NEW YORK, Oct 12 (IFR) - Independent research firms are carving out a lucrative niche in the US bond market with hard-hitting analyses that bolster investor resolve when it comes to aggressive bond terms.
No-nonsense reports from the likes of Covenant Review, Gimme Credit and CreditSights have helped the buyside push back on deals that eventually get revamped - and sometimes even pulled.
Looking at details buried by underwriters and ignored or simply missed by busy investors, the firms have made themselves an indispensable part of today's primary markets.
Unlike rating agencies, which are paid by issuers to rate the securities, or banks, which underwrite and sell them, the independents have only one role: to analyze bonds.
"Being independent with an investor-pay revenue model, we don't have to write reports that are friendly to corporate issuers," said Andrew Brady, global head of basic industries at CreditSights.
Noisy criticism of the litigation risks facing Syngenta, for example, helped lead the Swiss agribusiness giant to postpone a US$7bn bond in September.
And, among others, bonds from Vivint and Covey Park Energy were tweaked in the face of serious complaints about perceived weaknesses in their covenant structures.
A number of factors have been working in favor of independent research outfits.
For one, the long bull run in the bond market has encouraged borrowers to test the limits of how much they can push an investor base that is flush with cash it needs to put to work.
In addition, because spreads are so tight - and thus returns so limited - many buyside shops struggle to justify dedicating resources to the in-depth analysis of transactions.
And with coupons at a minimum, investors have embraced contrarian research that helps them haggle with issuers to demand more yield and better protections.
Adam Cohen, founder of Covenant Review, said he started his company after seeing an opportunity for an independent voice that would fight for bondholder interests.
"Very few large asset managers have bond contract lawyers who will look at deal indentures closely," Cohen told IFR.
Freed from the constraints - and sometimes the decorum - of analysts at banks and rating agencies, the independents offer a frank view of deals that often seems like a breath of fresh air.
Covenant Review garnered widespread attention earlier this year by launching a campaign against issuer-friendly structures with a report entitled "War On Covenants".
And as market conditions continue to favor issuers - the Moody's Covenant Quality Index was at its second-worst level ever in August - Cohen's firm has kept up the battle.
In a report this week on a new bond offer for the LBO of medical tubing company Tekni-Plex, Covenant Review blasted a "ridiculous loophole" that encourages "abuse" by sponsors.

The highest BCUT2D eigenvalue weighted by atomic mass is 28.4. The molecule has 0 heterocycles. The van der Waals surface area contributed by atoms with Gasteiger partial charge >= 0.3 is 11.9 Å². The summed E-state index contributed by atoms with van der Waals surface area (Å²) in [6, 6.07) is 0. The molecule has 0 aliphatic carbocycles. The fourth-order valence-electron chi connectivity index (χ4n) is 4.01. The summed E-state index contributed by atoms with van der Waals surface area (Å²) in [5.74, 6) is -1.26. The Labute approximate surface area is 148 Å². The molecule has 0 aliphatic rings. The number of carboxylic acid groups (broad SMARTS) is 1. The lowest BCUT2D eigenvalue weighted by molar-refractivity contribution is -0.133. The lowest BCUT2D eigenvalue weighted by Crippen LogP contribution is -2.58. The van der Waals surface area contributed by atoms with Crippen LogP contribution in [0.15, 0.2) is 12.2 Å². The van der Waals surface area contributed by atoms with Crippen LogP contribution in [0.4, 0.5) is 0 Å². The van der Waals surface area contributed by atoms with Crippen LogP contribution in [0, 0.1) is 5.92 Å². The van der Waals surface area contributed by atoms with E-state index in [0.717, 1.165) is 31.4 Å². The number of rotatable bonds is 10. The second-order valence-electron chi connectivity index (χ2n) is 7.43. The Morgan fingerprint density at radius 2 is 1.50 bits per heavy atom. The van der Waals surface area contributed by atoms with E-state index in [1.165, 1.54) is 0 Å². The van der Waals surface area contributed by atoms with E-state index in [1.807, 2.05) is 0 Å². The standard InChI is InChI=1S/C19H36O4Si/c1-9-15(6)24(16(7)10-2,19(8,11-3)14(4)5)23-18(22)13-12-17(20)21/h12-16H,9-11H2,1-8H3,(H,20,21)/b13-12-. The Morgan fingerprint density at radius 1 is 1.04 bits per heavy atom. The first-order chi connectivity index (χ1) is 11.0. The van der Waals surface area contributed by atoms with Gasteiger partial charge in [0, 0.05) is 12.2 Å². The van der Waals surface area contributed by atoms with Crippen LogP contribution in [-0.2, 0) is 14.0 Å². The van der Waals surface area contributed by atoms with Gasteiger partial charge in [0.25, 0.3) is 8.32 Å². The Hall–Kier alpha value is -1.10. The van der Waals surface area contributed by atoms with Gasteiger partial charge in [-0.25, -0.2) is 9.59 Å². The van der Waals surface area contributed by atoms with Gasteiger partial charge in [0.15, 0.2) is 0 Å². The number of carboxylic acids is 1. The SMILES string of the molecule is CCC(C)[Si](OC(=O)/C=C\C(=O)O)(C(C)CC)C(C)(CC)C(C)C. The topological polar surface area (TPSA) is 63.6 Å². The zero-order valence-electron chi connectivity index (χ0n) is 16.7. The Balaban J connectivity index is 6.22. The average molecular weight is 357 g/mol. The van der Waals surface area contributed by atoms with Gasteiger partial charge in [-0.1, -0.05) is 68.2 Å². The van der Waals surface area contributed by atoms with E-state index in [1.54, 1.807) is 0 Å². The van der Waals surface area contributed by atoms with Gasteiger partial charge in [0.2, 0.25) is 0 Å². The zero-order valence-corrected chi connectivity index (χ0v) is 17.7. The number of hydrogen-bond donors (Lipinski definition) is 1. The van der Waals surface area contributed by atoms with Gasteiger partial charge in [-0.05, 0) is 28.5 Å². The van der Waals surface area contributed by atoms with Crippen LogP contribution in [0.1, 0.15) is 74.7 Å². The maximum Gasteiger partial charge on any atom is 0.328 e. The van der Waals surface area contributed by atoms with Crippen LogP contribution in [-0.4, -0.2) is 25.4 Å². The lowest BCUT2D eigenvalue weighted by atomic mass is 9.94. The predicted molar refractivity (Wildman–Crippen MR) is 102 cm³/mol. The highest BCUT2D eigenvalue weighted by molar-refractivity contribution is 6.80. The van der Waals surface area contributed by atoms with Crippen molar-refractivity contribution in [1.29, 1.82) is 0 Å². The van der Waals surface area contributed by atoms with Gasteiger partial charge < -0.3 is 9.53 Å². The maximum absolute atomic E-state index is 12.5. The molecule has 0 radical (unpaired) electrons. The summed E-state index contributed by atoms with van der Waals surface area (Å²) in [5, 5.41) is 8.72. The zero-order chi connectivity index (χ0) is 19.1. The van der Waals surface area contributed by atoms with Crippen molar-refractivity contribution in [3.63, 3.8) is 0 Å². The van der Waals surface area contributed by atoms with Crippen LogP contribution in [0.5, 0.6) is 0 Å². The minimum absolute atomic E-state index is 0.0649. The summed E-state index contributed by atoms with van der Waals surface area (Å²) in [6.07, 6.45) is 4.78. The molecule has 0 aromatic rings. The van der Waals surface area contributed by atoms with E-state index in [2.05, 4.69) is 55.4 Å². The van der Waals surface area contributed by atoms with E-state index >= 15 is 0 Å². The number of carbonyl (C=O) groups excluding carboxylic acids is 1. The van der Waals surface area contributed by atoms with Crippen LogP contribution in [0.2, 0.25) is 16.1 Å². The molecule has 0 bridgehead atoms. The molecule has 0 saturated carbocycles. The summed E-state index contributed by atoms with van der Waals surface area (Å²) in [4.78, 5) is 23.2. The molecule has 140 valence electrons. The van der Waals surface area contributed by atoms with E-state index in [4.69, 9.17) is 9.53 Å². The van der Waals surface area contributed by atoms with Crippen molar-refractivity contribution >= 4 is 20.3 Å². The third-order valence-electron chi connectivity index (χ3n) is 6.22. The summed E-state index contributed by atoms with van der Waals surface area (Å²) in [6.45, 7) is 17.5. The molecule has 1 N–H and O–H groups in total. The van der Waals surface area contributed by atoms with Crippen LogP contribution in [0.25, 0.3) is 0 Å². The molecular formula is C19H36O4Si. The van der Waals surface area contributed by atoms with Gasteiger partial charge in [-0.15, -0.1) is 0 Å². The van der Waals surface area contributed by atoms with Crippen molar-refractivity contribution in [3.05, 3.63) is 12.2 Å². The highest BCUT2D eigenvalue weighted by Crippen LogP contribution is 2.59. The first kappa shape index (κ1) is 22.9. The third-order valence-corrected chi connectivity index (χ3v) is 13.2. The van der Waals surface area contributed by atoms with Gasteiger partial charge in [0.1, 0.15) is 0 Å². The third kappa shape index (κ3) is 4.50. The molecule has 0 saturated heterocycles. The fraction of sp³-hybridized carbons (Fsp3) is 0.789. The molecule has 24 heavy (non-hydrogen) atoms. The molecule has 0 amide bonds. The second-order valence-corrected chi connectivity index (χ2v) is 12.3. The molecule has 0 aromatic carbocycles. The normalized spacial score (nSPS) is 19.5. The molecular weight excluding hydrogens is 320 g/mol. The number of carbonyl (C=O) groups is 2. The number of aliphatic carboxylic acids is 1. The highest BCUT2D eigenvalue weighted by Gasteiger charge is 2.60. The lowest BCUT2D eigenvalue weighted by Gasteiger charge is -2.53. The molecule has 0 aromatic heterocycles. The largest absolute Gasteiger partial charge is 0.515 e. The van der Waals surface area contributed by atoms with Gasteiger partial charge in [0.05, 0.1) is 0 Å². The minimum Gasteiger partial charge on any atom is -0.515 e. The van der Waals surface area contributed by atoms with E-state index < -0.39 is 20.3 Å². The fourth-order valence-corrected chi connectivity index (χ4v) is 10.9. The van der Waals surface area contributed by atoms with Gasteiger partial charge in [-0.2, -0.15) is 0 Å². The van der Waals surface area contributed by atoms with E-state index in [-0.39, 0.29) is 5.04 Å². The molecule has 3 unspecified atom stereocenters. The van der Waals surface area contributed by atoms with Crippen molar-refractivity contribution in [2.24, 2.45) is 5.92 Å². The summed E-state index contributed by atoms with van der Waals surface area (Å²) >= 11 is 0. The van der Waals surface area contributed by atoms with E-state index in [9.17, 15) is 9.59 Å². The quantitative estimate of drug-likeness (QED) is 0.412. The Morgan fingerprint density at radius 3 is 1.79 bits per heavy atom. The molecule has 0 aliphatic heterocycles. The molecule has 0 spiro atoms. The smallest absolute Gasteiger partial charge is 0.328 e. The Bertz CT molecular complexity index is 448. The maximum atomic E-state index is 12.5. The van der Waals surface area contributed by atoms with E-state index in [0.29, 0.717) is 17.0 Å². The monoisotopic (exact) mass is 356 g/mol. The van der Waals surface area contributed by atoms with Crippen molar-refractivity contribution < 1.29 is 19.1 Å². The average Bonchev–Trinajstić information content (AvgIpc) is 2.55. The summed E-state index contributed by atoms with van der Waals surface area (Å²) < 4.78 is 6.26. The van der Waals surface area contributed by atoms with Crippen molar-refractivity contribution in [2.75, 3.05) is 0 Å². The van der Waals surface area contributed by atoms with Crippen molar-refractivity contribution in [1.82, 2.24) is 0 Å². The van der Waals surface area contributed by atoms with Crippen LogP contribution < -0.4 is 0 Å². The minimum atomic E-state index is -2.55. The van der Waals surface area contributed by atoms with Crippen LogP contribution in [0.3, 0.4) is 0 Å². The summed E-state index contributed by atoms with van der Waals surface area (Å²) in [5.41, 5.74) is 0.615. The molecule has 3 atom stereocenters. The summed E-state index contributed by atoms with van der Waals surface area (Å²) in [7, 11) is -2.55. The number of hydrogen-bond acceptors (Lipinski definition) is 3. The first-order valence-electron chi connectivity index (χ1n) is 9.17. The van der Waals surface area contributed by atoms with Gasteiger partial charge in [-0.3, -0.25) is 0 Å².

"We again urge investors to push back," it said.
Not only does such criticism help buysiders negotiate better terms, it sometimes also spares them hefty losses.
Investors who heeded Gimme Credit's warnings about Toys R Us during the summer were able to avoid the collapse of the retailer's bonds.
"We rated the bonds Underperform when they were trading at 95," said Kim Nolan, Gimme credit's director of high-yield research.
"We had written reports about (the company's) overleveraged condition and the danger that its deteriorating sales and earnings likely would cause bond prices to drop."
The Toys R Us 7.375% 2018 bonds ended up plummeting to around 20 on September 18 as the company filed for bankruptcy.
"We are especially good at warning bondholders about deteriorating situations," Nolan said.
The success of the independents is clear from the size of their staffs alone.
Cohen was working by himself when he started Covenant Review 12 years ago, and now has 18 lawyers in the firm.
Eight analysts banded together to found CreditSights in 2000. The company now has a worldwide staff of more than 130 employees.
Yet for all that, the independents are still Davids in a market full of Goliaths, with nothing like the resources available to companies such as Moody's or S&P.
Cohen noted that analysts at a small independent firm such has his have to do more than just analyze deals, for example.
"Not every employee we attract would have the ability to write good analytical reports and market (them) too," he said.
And that also means regularly producing fresh analyses that will draw attention, when so many bonds are coming to market every single day.
"Being independent means we are forced to work harder and are under pressure to deliver investment ideas that are effective for our clients," said Brady at CreditSights.
"Simply put, our survival depends on that." (This story will appear in the October 14 issue of IFR Magazine.; Reporting by Shankar Ramakrishnan and Philip Scipio; Editing by Marc Carnegie)